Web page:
I was going to write a longer post on foreign policy vis a vis terrorism and ISIS, but I lack both the time as well as confidence in my foreign policy knowledge.
I will offer this, though: There seem to be but two policy positions being discussed
- The largely Conservative position that there is a dangerous and violent authoritarian streak running through the world of Islam and that we need to saddle up the troops and go break some heads and impose order
- The Progressive position embodied by the Obama Administration that there is nothing abnormal going on in Islam and that what we see is random violence spurred by poverty and thus we should not intervene militarily (I consider the current AUMF proposed by Obama to be political posturing to satisfy polls rather than anything driven by true belief).
Why is there not a third alternative to be at least considered -- that there is something really broken in a lot of Islam as practiced today (just as there was a lot of sh*t broken with Christianity in, say, the 14th-16th centuries) and that Islam as practiced in many Middle Eastern countries is wildly illiberal (way more illiberal than any failings of Israel, though you wouldn't know that if you were living on a college campus). But, that we don't need to saddle up the troops and try to change things by force.
Conservatives who can look at things like serial failures in Federal education policy and reach the conclusion that we should be skeptical about Federal initiatives on education seem unable to draw similar conclusions from serial failures in US interventions in the Islamic world. And for its part, the Obama administration seems to be living in some weird alternate universe trying desperately to ignore the reality of the situation.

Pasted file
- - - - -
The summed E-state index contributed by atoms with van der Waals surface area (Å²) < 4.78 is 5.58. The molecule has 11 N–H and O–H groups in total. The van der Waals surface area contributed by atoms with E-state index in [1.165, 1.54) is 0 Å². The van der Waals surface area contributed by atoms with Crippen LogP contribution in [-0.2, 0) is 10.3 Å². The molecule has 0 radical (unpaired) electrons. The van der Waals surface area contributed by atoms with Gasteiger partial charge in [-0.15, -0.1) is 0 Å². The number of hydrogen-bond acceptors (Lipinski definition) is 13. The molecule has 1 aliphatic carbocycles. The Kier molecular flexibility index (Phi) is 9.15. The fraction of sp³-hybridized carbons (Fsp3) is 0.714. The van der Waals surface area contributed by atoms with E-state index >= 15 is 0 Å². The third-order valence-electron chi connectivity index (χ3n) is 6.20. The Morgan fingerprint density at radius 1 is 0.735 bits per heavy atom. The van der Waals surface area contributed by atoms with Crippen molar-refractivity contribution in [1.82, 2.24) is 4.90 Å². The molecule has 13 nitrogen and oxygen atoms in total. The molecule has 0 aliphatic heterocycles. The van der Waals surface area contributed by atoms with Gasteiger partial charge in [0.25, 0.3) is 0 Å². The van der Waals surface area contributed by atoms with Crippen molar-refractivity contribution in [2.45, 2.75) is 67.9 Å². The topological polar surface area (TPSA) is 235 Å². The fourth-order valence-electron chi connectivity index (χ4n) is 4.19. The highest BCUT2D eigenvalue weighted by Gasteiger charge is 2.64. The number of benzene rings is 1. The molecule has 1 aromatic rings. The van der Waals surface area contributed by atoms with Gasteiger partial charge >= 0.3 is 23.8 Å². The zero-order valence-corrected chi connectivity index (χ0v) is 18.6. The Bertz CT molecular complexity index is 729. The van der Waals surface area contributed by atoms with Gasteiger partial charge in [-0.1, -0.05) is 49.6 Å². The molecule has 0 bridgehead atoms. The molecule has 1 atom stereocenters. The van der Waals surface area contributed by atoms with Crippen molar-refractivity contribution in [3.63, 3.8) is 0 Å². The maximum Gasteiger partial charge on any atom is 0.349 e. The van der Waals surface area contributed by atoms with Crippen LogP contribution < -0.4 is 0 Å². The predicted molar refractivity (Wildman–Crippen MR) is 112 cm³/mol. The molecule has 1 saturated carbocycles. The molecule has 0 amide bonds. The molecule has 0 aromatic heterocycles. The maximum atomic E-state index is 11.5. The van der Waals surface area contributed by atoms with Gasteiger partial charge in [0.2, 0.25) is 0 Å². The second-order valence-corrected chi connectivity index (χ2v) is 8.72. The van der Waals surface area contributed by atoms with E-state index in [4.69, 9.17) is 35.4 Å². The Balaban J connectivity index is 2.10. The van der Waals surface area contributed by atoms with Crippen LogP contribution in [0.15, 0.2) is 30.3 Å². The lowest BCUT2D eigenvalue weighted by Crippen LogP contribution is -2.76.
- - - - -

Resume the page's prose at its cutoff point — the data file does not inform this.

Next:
Yes, I know the first response to all folks like me who advocate for non-intervention is "Munich" and "Czechoslovakia". So be it. But if we sent in the military every time someone yelled "appeasement" our aircraft would be worn out from moving troops around. And we seem to be totally able to ignore atrocities and awful rulers in Sub-Saharan Africa.
As a minimum, I would like to see a coalition of Arab states coming to us and publicly asking us for help -- not this usual Middle East BS we hear that Saudi Ariabi (or whoever) really in private wants us there but publicly they will still lambaste us. Without this support we can win the war but we have no moral authority (as we did after WWII) in the peace. Which is one reason so many of our interventions in the Middle East and North Africa fail.